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Teen substance use declined during the pandemic — even as mental health concerns increased

Department of Health and Human Services report details COVID-19’s impact on teen health

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Students arrive at East High School for their first day of in-person learning in almost a year on Monday, Feb. 8, 2021.

Steve Griffin, Deseret News

Utah teens faced more mental health concerns during the COVID-19 pandemic but reported less substance use, according to a report shedding light on the pandemic’s toll on adolescent health.

The Utah Department of Health and Human Services released their 2021 Utah Adolescent Health Report last month, which showed a “significant increase” in students who exhibited signs of depression. The report is based on a survey of students in grades 6, 8, 10 and 12. It is conducted every two years, meaning the latest report is the first to include data since the start of the pandemic.

“These surveys are critical tools to help school administrators, teachers, and public health professionals identify health and safety needs of Utah students and take steps toward protecting and improving adolescent health,” said Michael Friedrichs, deputy state epidemiologist with the DHHS. “Without this data, we wouldn’t be able to identify trends in risk behaviors or evaluate the success of programs that increase protective factors.”

As worrying as the increase in feelings of sadness or hopelessness are, Friedrichs said the report looked at a variety of mental health indicators, and the spikes in other concerns were even more pronounced.

Depression-like symptoms have been on the rise in the state since 2013, but the most recent report shows a “dramatic jump” in psychological distress or anxiety between 2019 and 2021, Friedrichs said.

The pandemic is a likely culprit, with many students saying they missed social interactions and suffered from remote schooling and isolation. The report doesn’t examine causality, and Friedrichs said he believes there are a multitude of other factors that contribute to a stressful life for teens in this day and age.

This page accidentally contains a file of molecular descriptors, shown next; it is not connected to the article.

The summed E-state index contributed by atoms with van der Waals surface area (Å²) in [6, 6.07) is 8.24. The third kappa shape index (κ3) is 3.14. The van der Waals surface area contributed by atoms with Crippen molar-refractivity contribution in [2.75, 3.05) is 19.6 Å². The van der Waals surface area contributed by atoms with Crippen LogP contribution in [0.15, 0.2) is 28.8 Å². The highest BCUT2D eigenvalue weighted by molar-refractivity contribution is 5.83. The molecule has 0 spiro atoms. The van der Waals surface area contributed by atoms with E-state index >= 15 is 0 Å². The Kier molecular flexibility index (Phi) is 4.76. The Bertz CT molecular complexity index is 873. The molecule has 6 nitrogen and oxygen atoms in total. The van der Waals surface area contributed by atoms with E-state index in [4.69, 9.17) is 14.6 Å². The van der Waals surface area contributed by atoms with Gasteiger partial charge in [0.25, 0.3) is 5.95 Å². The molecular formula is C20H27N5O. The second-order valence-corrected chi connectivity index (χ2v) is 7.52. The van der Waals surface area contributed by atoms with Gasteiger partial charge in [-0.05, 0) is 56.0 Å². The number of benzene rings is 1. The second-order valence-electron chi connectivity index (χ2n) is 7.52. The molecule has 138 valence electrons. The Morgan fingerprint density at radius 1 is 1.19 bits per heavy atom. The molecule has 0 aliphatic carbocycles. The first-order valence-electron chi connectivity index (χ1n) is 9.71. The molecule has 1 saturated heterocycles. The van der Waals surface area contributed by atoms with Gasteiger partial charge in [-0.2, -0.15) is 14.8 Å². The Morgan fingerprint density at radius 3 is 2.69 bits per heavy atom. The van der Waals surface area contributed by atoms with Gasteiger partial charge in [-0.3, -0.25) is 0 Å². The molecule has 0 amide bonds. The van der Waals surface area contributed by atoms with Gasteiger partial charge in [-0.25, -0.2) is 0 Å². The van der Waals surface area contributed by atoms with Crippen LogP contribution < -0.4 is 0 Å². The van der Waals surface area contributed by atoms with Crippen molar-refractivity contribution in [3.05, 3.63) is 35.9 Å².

“You know, we’ve got climate change, we’ve got wars in Ukraine, we’ve got more political divisiveness,” he said. “The pandemic may be ending, but the things that make me anxious are still happening.”

Will substance use rebound post-pandemic?

The decline in substance use during the pandemic is probably the result of a few different factors. Notably, many students get drugs, nicotine or alcohol from other students at school, making substances less available while schools went remote or closed.

Nearly 92% of students reported participating in at least some online learning during the pandemic, and over 70% said they missed the social aspects of the classroom.

Now, as the world continues to open up, Friedrichs said if he had to make a prediction, he thinks substance use will begin to tick back up.

“The other thing that happened was that kids were home more, and we know that families are protective for substance use,” he said. “Maybe being around their families and parents was really good for them. And now, everybody’s sort of back in the world, and the world is more messy than ever.”

When it comes to substance use, vaping remains the most popular form among teens, Friedrichs said, although rates are still lower than some expected. That may be because more people are aware of the dangers of vaping, including addiction and risks of stunting brain development.

Other teen health findings

Here’s what else the report found about student health overall:

  • Lack of physical activity remains a serious health concern for many adolescents. Only 16.8% of students get the recommended 60 minutes of exercise every day.
  • “The lack of physical activity just gets worse and worse and worse,” Friedrichs said. “Very few kids are being physically active and obesity rates continue to inch up. We sort of ignore those things, but they’re the real killers.”
  • Most kids should spend more time doing physical activities outside, which can have the added benefits of helping with mental health, Friedrichs said.
  • Most adolescents reported they always wear a seatbelt in the car, but more than half said they talk on the cell phone while driving and 36% said they text and drive.
  • Almost 30% of students said they contracted COVID-19 or had coronavirus-like symptoms.